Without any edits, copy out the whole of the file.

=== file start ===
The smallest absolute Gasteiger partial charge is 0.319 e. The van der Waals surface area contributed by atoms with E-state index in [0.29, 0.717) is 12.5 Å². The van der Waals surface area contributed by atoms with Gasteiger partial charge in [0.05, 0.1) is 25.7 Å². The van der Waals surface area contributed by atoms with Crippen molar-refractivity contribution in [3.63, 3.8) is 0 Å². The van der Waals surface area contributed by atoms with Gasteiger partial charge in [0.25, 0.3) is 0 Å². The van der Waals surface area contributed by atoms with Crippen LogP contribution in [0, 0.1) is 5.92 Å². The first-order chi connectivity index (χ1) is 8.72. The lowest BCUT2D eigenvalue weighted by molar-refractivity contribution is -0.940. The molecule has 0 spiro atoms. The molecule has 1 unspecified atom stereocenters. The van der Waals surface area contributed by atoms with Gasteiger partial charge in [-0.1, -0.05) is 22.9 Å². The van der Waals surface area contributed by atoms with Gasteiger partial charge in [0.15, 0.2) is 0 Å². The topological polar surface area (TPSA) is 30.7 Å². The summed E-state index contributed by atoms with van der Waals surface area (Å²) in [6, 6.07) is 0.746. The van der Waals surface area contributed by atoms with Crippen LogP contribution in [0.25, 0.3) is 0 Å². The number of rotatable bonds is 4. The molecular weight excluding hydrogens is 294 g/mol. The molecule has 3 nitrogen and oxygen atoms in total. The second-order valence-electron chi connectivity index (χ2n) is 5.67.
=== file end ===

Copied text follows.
The smallest absolute Gasteiger partial charge is 0.319 e. The van der Waals surface area contributed by atoms with E-state index in [0.29, 0.717) is 12.5 Å². The van der Waals surface area contributed by atoms with Gasteiger partial charge in [0.05, 0.1) is 25.7 Å². The van der Waals surface area contributed by atoms with Crippen molar-refractivity contribution in [3.63, 3.8) is 0 Å². The van der Waals surface area contributed by atoms with Gasteiger partial charge in [0.25, 0.3) is 0 Å². The van der Waals surface area contributed by atoms with Crippen LogP contribution in [0, 0.1) is 5.92 Å². The first-order chi connectivity index (χ1) is 8.72. The lowest BCUT2D eigenvalue weighted by molar-refractivity contribution is -0.940. The molecule has 0 spiro atoms. The molecule has 1 unspecified atom stereocenters. The van der Waals surface area contributed by atoms with Gasteiger partial charge in [-0.1, -0.05) is 22.9 Å². The van der Waals surface area contributed by atoms with Gasteiger partial charge in [0.15, 0.2) is 0 Å². The topological polar surface area (TPSA) is 30.7 Å². The summed E-state index contributed by atoms with van der Waals surface area (Å²) in [6, 6.07) is 0.746. The van der Waals surface area contributed by atoms with Crippen LogP contribution in [0.25, 0.3) is 0 Å². The number of rotatable bonds is 4. The molecular weight excluding hydrogens is 294 g/mol. The molecule has 3 nitrogen and oxygen atoms in total. The second-order valence-electron chi connectivity index (χ2n) is 5.67.